As for the affidavit of Braulio Galinto that he committed a robbery in connection with two persons occupying premises such as those where the robbery of which Knight was convicted occurred, that he saw Knight there, but that affiant, and not Knight, committed the robbery, it is not pertinent to the issues here presented and furthermore we find said affidavit unworthy of credence.
 Assuming on the authority of cases cited by petitioner that a proceeding by way of petition for a writ of habeas corpus is an appropriate one to afford him an opportunity to prove that his conviction was secured by means of perjured testimony knowingly used at his trial (Mooney v. Holohan, 294 U.S. 103 [55 S. Ct. 340, 79 L. Ed. 791, 98 A.L.R. 406]; Pyle v. Kansas, 317 U.S. 213 [63 S. Ct. 177, 87 L. Ed. 214]; Waley v. Johnston, 316 U.S. 101 [62 S. Ct. 964, 86 L.Ed. 1302]), nevertheless in this proceeding the burden is upon petitioner to establish by a preponderance of the evidence the truth of the allegations of his petition. (In re Mooney, 10 Cal. 2d 1, 15 [73 P.2d 554].)  A presumption of regularity applies to the judgment of the trial court when it is attacked on habeas corpus,  and the writ may not be used to serve the purposes of an appeal. (In re Connor, 16 Cal. 2d 701 [108 P.2d 10]; Frank v. Mangum, 237 U.S. 309 [35 S. Ct. 582, 59 L. Ed. 969].)
 We are of the opinion that petitioner has failed to show that he was convicted upon perjured testimony, or, if Cowart's testimony was perjured, that it was knowingly employed by the prosecution, as is charged. It is not the province of the writ of habeas corpus to retry issues already passed upon by the trial court and reviewed by the District Court of Appeal. Giving the affidavits filed by petitioner their fullest weight, he has not sustained the burden of proof cast upon him in this proceeding. His allegations are denied [62 Cal. App. 2d 587] by the affidavit of George H. Johnson, Deputy District Attorney in charge of the prosecution of Knight, and by the seven other affidavits which were presented on petitioner's motion for a new trial. These affidavits deny that any suggestions, promises or threats were made to Cowart to influence his testimony. They also present a statement made by Cowart prior to the trial in which he identified Knight as the person who committed the robbery and assault of which he was convicted, and in which he asserted that he was not making his statement because anyone had threatened him, or made him any promises. The affidavit of Ray L. Marchant, an employee of Knight at the place of the robbery and assault, states that Cowart on several occasions prior to and after the trial stated to him that Knight was the guilty party. The two deputy sheriffs charged by Tom O'Brien with having threatened to "book" Knight, also deny that any threats or promises were made to influence Cowart's testimony.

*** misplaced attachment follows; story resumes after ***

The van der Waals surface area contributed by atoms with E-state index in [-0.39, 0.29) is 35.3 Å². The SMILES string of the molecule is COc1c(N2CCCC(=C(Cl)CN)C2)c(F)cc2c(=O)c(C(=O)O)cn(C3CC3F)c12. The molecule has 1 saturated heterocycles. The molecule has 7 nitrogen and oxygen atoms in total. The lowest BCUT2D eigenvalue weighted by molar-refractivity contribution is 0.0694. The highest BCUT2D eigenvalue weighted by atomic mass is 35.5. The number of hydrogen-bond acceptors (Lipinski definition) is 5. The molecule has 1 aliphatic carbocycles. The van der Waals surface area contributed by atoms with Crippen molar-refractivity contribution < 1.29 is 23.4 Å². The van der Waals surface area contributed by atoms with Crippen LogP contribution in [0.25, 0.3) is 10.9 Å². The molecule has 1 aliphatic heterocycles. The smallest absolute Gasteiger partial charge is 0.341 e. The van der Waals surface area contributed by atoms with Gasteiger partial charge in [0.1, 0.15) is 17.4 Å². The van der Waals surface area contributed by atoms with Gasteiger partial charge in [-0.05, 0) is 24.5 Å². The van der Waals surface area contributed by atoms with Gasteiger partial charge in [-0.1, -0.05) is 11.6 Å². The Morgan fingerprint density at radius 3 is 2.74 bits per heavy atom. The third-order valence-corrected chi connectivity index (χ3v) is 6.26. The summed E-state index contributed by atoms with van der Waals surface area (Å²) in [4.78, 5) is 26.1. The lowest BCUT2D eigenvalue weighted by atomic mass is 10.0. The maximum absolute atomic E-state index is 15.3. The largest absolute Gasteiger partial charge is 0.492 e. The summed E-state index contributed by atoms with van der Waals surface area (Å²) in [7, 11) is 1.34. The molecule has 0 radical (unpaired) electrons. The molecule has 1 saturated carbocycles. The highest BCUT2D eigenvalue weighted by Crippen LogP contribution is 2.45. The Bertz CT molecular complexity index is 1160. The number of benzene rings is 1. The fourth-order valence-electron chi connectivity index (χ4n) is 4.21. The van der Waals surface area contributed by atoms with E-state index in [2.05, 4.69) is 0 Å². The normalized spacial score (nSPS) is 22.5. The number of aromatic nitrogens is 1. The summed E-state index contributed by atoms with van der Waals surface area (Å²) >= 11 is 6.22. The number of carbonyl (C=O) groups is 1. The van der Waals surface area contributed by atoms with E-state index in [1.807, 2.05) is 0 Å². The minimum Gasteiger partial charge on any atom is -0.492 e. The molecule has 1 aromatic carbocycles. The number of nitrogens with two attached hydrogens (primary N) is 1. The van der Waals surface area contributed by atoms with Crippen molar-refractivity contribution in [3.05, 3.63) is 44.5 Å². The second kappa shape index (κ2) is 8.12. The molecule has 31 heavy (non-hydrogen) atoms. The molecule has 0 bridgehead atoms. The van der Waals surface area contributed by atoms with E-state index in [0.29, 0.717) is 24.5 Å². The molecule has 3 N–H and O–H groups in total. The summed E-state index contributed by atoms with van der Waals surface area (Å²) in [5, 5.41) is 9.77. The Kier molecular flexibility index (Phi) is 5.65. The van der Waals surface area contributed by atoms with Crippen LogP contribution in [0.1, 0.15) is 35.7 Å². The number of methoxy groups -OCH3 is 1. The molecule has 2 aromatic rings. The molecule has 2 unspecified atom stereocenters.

Petitioner has failed to show that at his trial he was not accorded due process of law. He has not shown by any substantial or credible evidence that the testimony given by Cowart at the trial was false, and he has signally failed to show, if such testimony was, in fact, false, that its falsity was known to the officials who prosecuted him. He apparently presents nothing bearing upon his contention that he was convicted on perjured testimony that was not known to him and his counsel at the time he made his motion for a new trial; and he did not see fit to rely thereon on his appeal from his conviction, or even raise such question on his appeal. Also, as was stated by the appellate court, there was ample evidence in the record to convict defendant, other than the testimony of Cowart.
The writ is discharged and the prisoner is remanded.
Schottky, J. pro tem., and Thompson, J., concurred.